The Hollister Interim Striping Project in Old Town Goleta promises safer streets and better walkability, but some key safety elements are missing from the design.
The Hollister Interim Striping Project
Hollister Avenue serves as a main corridor in Old Town Goleta, providing access to the businesses and neighborhoods there. Traffic studies found that this portion of Hollister suffers four times the state average for collisions and three times the average for collisions resulting in injuries. The study also showed that about 9% of collisions were pedestrian- or bike-related.
In response, on January 2021, the City of Goleta committed to restriping Hollister Avenue to reduce speeds and through-traffic while also prioritizing and enhancing safety, access and mobility for all modes of transportation. The striping plans are meant to be incremental/temporary and do not adjust the street width or existing sidewalk (ie. no hardscaping), but do implement parking and multi-modal improvements envisioned in the Hollister Avenue Complete Streets Corridor Plan Project.
The Project includes:
One vehicle and bike lane in each direction
A non-traversable painted median
Back-in angled 90-minute parking along the north side of the street
Parallel 90-minute parking along the south side of the street
Traffic signal equipment and timing upgrades
Following the restriping, the impacts of the project on the collision rates and traffic flow will be evaluated for how well it serves the needs of Old Town and will inform the final design of streetscape improvements once funding becomes available to construct the Hollister Avenue Complete Streets Corridor Plan.
We are in support of the project and are looking forward to it being implemented in summer 2023, however there are several aspects which we believe deserve more consideration/public comment, namely the amount of bicycle parking facilities, bicycle and pedestrian safety at the Hollister/Fairview intersection, design of the transition from four to two lanes near the Fairview Ave intersection, and the measures of "success" following the restriping.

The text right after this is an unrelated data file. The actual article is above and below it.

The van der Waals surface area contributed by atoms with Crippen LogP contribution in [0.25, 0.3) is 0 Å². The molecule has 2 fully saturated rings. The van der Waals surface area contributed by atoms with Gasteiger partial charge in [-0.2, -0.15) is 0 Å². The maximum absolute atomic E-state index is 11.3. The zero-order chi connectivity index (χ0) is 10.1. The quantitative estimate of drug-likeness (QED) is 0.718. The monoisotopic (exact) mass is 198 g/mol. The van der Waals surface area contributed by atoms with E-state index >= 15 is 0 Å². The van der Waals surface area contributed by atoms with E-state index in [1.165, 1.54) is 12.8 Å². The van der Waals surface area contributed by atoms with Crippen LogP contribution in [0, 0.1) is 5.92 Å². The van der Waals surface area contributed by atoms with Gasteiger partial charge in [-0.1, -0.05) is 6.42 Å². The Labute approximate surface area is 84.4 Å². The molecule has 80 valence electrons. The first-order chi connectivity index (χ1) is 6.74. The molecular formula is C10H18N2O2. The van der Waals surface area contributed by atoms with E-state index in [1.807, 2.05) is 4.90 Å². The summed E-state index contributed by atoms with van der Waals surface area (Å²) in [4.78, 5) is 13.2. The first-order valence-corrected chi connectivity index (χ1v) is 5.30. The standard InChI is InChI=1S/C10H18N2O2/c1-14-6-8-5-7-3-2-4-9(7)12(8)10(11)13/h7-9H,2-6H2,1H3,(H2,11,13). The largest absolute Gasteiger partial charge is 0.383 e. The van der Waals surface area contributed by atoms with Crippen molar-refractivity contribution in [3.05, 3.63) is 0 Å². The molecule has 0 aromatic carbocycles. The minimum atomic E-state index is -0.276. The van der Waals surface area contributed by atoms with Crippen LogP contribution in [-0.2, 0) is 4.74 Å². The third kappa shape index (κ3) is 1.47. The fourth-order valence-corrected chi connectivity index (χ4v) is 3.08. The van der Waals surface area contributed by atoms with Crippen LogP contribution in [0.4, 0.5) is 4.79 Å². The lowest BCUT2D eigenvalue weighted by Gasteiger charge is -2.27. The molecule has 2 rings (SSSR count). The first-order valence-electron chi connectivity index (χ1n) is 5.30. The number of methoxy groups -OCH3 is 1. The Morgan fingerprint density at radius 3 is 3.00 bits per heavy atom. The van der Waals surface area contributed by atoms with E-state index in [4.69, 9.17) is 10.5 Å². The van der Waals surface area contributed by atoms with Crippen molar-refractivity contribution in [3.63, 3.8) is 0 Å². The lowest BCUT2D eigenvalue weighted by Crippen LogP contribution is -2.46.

One of the main objectives of the restriping project is slowing traffic in order to make the road safer for pedestrians, cyclists, and drivers alike given the area's history greater than average collision rates. However, as they are currently drawn up, the restriping blueprints makes no mention of plans to include space for new bicycle parking facilities. Old Town is conspicuously devoid of bicycle parking; people often lock their bikes to street signs. We strongly encourage the city county to consider repurposing a few of the planned parking spaces for bicycle parking in anticipation of an increase in bicycle traffic following the restriping. More specifically, if bicycle racks are placed in the parking spaces closest to intersections, not only will cyclists have a designated safe, convenient, and accessible place to pull off to the side to park their bikes, but line-of-sight distances will also be improved for drivers attempting to turn at said intersections, further fulfilling the goal of improving safety for all in Old Town. We are keenly aware that parking has been a contentious issue throughout this project, however, two or three fewer spaces is more than worth the safety and security that will be gained for cyclists.
The restriping project offers the opportunity to make the Fairview intersection, which has long been the dangerous bane of many cyclists' existence in Old Town, safer for users. However, the restriping plans do not appear to make any changes to this intersection despite several public requests for the inclusion of a bike box to make bicycles more visible at the traffic light, especially given the many right-on-reds taken by vehicles there. That said, we urge city council to to consider making space for a bike box, in addition to creating sidewalk curb extensions to make pedestrians safer on the corners where drivers so often take dangerous right turns.
The location of the transition from four to two lanes is simply poor engineering design; the change to traffic patterns should be made prior to the Fairview intersection - this would be safer and less-confusing for drivers, and therefore for bicyclists and pedestrians. We are aware that beginning the road diet prior to the Fairview intersection is made difficult by the airport's right of way in that area, however we strongly support communicating with the airport land owners to agree on a strategy to prevent what is currently a needlessly constricted lane transition.
The only measures of "success" the city plans to analyze are impacts on traffic flow and car "level of service." However, bicycle and pedestrian safety, as well as benefits to local businesses should likewise be measured and considered with highest priority. We are petitioning Goleta City Council to consider collecting pre- and post-restriping sales data for businesses located on Hollister in Old Town. The flow of cars is secondary to public health and wellness; no matter the mode of transport people choose, there should be facilities for them to do so safely and without fear of injury or death.
The City's Project Page
October 28, 2022
Hollister avenue old town interim striping project approved
A similar road diet case-study
Demonstrates that the road diet did not increase congestion or travel time (in fact it reduced it!) and that it concurrently increased business for local stores.